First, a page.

By Edgar Mendez
This story was originally published by Milwaukee Neighborhood News Service, where you can find other stories reporting on fifteen city neighborhoods in Milwaukee. Visit milwaukeenns.org.
This summer, both the Milwaukee Common Council and the Milwaukee County Board of Supervisors approved sales tax increases.
The city’s increase was 2%, while the county approved an additional 0.4% tax on top of the existing 0.5% county sales tax.
Combined with the longstanding 5% Wisconsin sales tax, the new sales tax that City of Milwaukee residents will pay will be 7.9%.
Here’s what that means for you:
When will the new sales taxes go into effect?
The increased sales taxes will go into effect in January.
How much will I pay?
Instead of paying a 5.5%, or 5.5 cent tax for every dollar spent on most goods or services, Milwaukee residents will pay nearly 8 cents (7.9) on the dollar.
People who live and/or spend money in Milwaukee County, but not the City of Milwaukee, will pay a 5.9% sales tax.
How will the new rates affect me?
The new rates might not dent your wallet on most purchases, but you could feel the difference on big-ticket items.
Say, for example, you purchase a used car off the lot in the City of Milwaukee for $5,000. Currently, you’d pay $275 in sales taxes. Beginning in January, you’ll pay $395.
If the car you’re buying costs $25,000, then your sales tax bill would increase from $1,375 to $1,975.
If you make that same purchase outside of Milwaukee, but within the Milwaukee County limits, your sales tax for a $5,000 car would be $295 and for a $25,000 car, the sales tax would be $1,475.
What about smaller purchases?
Obviously, most purchases are not that grand. Say, for example, you spend $50 on clothes in the city. Your sales tax today would be $2.75. In January, that will increase to $3.95.
For a $500 flat screen TV, you’re looking at a $12 increase from $27.50 to $39.50. Outside of Milwaukee but within Milwaukee County, the taxes on your TV would be $29.50.
Those amounts might not seem significant. But if you factor in purchases of fast food, clothes, entertainment and other goods during the year, the new sales tax could easily cost you hundreds.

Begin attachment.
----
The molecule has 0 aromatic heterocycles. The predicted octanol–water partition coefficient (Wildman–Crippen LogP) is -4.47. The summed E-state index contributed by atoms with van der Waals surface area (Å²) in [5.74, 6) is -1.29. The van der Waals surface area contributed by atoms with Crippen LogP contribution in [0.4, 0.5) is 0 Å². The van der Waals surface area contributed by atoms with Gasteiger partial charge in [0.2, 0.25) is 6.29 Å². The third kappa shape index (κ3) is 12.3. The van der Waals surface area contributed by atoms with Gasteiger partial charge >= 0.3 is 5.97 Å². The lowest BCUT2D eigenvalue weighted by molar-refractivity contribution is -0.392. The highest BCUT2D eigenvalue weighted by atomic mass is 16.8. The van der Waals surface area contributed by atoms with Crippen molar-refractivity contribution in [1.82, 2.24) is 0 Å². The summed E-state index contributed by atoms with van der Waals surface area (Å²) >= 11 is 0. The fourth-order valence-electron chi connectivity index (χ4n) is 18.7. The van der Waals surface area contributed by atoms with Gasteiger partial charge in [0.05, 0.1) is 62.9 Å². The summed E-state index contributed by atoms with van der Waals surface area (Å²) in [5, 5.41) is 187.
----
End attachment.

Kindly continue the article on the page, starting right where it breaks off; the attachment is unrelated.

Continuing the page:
What’s exempt from a sales tax?
Not every item or service you purchase is subject to a sales tax. Here are some common things that you don’t pay a sales tax on.
Exempt items include prescription drugs; durable medical equipment such as wheelchairs, prosthetics and other mobility enhancing equipment; and unprepared food and groceries (except soft drinks, candy and dietary supplements). There is an exemption for prepared food that is sold frozen and without utensils.
Fuel oil, propane, coal and steam made from wood used for fuel or produced from solid waste for residential use are exempt as is electricity and natural gas for residential use from November to April.
A few other items that are exempt include medical records, printed newspapers and Wisconsin and U.S. flags. Gamers will be happy to know that amusement devices, video or electronic games are also exempt.
What items are taxed?
These are items you’ve already been paying a sales tax on. They include clothes; computers; repairs; fast food; liquor and cigarettes; cable and satellite television; tickets for the Brewers, Bucks and other athletic events; and lodging.
Why the increase?
A historic shared revenue bill passed by the Wisconsin Legislature earlier this summer allowed municipalities in the state, including Milwaukee, to implement a city sales tax to supplement the state tax.
The tax, leaders say, will help the city avoid bankruptcy, maintain jobs and fund crucial services for residents. The bill also included provisions that gave the state more power over local decisions.
What will the increased taxes pay for?
A major provision of the shared revenue bill and subsequent sales tax requires the city to maintain its current level of staffing for the police and fire departments.
The city must use 90% of the revenue generated from the new sales tax to help cover its annual pension contribution and other pension-related costs, and 10% to maintain police and fire staffing levels.
In future years, the revenue generated must also be used to hire more police and fire department personnel. The county will also use funds from the increased tax to support its troubled pension system, and other funds to support services such as transportation and public parks.
How much money will be raised?
The new county tax will generate an estimated additional $82 million in the first year alone. The city sales tax increase is expected to raise more than $190 million in the first year.
Do you have questions?
You can email us, and we will try to get you answers.